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American Mineralogist

Journal of Earth and Planetary Materials

Ed. by Baker, Don / Xu, Hongwu / Swainson, Ian

IMPACT FACTOR 2018: 2.631

CiteScore 2018: 2.55

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Volume 100, Issue 1


Tourmaline as a petrogenetic monitor of the origin and evolution of the Berry-Havey pegmatite (Maine, U.S.A.)

Encarnación Roda-Robles / William Simmons
  • Department of Earth and Environmental Science, University of New Orleans, New Orleans 70148, Lousiana, U.S.A.
  • Other articles by this author:
  • De Gruyter OnlineGoogle Scholar
/ Alfonso Pesquera / Pedro P. Gil-Crespo / James Nizamoff
  • Department of Earth and Environmental Science, University of New Orleans, New Orleans 70148, Lousiana, U.S.A.
  • Other articles by this author:
  • De Gruyter OnlineGoogle Scholar
/ José Torres-Ruiz
Published Online: 2015-01-10 | DOI: https://doi.org/10.2138/am-2015-4829


The Berry-Havey pegmatite (Oxford pegmatite field, Androscoggin County, Maine, U.S.A.), enriched in Li, F, B, Be, and P, is intruded in hornblende-rich amphibolite, with minor biotite or diopside. The pegmatite has a complex internal structure, with four texturally and compositionally different zones that show an increasing degree of evolution inward: wall zone, intermediate zone, core margin, and core zone. The main minerals are quartz, feldspars, Al-micas, tourmaline, with minor Fe-micas, garnet, beryl, amblygonite-montebrasite, Fe-Mn phosphates, and apatite. Tourmaline is present in all zones of the pegmatite, showing different textures: black anhedral crystals in the wall and intermediate zones; black prisms of up to 40 cm in length in the intermediate zone; black tapered prisms, surrounded by a pseudo-graphic intergrowth of quartz or albite with black ± green/bluish tourmaline, and constituting a continuous layer under the core zone; multicolored and “watermelon” zoned crystals in the core zone; and gemmy deep green and color-zoned “watermelon” tourmaline prisms, up to 15 cm length, inside the pockets. A complete chemical evolution from Mg-rich schorl in the wall zone to elbaite with an important deprotonation in the pockets inside the core zone is observed. The most plausible exchange vectors for this chemical evolution are FeMg-1, YAlWO[YR2+W(OH)]-1 and Al[X]X(R2+Na)-1 (where R2+ = Fe2++Mg2++Mn2++Zn2+), for the tourmalines from the wall and intermediate zones. In the core margin, tourmaline composition evolves from schorl toward Li-rich species through the substitution (YAlYLiYR2+-2). Later, during the crystallization of the core zone, this exchange vector combined with the substitution ([X] YAl0.5XNa-1YLi-0.5). Finally, the gemmy tourmalines from the pockets show a deprotonation related to the exchange vector YAlWO2YLi-1W(OH)-2 and may be classified as darrellhenryite. These substitutions may reflect an increase in oxygen fugacity and a decrease in Li and F related to the crystallization of lepidolite and amblygonite-montebrasite in the core zone adjacent to or within the pockets. The crystallization of these minerals would reduce the availability of Li and F for the very latest tourmaline crystals, growing inside the pockets, where the deprotonation becomes important. Chemical and textural variation in tourmaline is consistent with a fractional crystallization process for the internal evolution of the Berry-Havey pegmatite. Crystallization of the tourmaline layer under the core zone may be related to the exsolution of the fluid phase implied in the formation of pockets.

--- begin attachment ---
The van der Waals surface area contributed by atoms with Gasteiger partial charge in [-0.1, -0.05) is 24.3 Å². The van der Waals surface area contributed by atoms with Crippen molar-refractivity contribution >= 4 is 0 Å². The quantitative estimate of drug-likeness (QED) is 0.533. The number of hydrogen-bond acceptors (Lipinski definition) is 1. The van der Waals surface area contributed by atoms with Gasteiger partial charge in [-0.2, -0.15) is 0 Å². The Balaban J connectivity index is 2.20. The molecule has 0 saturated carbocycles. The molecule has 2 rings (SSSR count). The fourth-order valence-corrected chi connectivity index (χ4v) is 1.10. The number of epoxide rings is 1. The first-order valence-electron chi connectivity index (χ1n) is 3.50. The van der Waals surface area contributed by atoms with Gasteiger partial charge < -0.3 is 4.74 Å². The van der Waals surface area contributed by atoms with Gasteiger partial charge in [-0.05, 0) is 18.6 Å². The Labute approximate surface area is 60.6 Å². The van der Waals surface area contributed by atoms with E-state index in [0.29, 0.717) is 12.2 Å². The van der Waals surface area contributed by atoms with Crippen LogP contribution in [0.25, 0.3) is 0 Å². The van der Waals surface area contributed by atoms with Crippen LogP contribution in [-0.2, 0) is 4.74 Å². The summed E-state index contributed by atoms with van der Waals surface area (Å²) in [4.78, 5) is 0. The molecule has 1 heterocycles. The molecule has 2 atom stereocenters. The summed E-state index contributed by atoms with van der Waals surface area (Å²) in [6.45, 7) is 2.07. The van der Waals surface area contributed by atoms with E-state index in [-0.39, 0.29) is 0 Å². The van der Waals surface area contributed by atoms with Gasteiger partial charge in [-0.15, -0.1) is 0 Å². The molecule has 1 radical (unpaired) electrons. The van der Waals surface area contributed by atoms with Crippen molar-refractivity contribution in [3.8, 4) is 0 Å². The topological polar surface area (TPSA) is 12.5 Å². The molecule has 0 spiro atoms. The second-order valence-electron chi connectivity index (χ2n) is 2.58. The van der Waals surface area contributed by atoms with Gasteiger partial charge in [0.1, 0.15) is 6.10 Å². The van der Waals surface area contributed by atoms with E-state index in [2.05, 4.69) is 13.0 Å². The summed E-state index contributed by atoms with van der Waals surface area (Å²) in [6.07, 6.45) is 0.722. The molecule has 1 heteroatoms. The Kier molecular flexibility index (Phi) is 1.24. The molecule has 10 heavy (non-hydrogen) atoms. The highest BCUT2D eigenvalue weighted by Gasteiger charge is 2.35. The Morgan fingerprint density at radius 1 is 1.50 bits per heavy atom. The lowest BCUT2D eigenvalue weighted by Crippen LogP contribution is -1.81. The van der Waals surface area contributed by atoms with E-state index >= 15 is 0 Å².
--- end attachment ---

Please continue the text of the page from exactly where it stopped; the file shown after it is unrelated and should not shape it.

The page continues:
Keywords: Tourmaline; pegmatites; mineral chemistry; Maine; U.S.A.

About the article

Received: 2013-12-04

Accepted: 2014-08-06

Published Online: 2015-01-10

Published in Print: 2015-01-01

Citation Information: American Mineralogist, Volume 100, Issue 1, Pages 95–109, ISSN (Online) 1945-3027, ISSN (Print) 0003-004X, DOI: https://doi.org/10.2138/am-2015-4829.

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© 2015 by Walter de Gruyter Berlin/Boston.

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